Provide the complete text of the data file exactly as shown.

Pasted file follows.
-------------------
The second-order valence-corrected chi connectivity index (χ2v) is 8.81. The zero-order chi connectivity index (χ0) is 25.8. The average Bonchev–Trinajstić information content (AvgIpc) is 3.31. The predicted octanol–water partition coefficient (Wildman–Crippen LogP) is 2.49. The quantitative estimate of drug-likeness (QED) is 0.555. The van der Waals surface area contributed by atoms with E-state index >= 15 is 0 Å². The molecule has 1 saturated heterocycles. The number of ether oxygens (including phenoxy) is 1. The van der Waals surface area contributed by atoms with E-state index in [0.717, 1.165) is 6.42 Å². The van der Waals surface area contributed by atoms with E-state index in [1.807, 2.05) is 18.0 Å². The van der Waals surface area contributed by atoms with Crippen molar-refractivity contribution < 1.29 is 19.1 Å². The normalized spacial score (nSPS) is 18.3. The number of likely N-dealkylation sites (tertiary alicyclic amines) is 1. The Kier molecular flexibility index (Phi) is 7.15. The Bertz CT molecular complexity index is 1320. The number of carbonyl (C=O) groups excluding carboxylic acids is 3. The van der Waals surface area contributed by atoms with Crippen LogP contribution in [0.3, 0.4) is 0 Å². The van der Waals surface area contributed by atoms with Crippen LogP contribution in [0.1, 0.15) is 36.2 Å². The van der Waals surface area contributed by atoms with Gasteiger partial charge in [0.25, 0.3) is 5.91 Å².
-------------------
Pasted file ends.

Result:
The second-order valence-corrected chi connectivity index (χ2v) is 8.81. The zero-order chi connectivity index (χ0) is 25.8. The average Bonchev–Trinajstić information content (AvgIpc) is 3.31. The predicted octanol–water partition coefficient (Wildman–Crippen LogP) is 2.49. The quantitative estimate of drug-likeness (QED) is 0.555. The van der Waals surface area contributed by atoms with E-state index >= 15 is 0 Å². The molecule has 1 saturated heterocycles. The number of ether oxygens (including phenoxy) is 1. The van der Waals surface area contributed by atoms with E-state index in [0.717, 1.165) is 6.42 Å². The van der Waals surface area contributed by atoms with E-state index in [1.807, 2.05) is 18.0 Å². The van der Waals surface area contributed by atoms with Crippen molar-refractivity contribution < 1.29 is 19.1 Å². The normalized spacial score (nSPS) is 18.3. The number of likely N-dealkylation sites (tertiary alicyclic amines) is 1. The Kier molecular flexibility index (Phi) is 7.15. The Bertz CT molecular complexity index is 1320. The number of carbonyl (C=O) groups excluding carboxylic acids is 3. The van der Waals surface area contributed by atoms with Crippen LogP contribution in [0.3, 0.4) is 0 Å². The van der Waals surface area contributed by atoms with Crippen LogP contribution in [0.1, 0.15) is 36.2 Å². The van der Waals surface area contributed by atoms with Gasteiger partial charge in [0.25, 0.3) is 5.91 Å².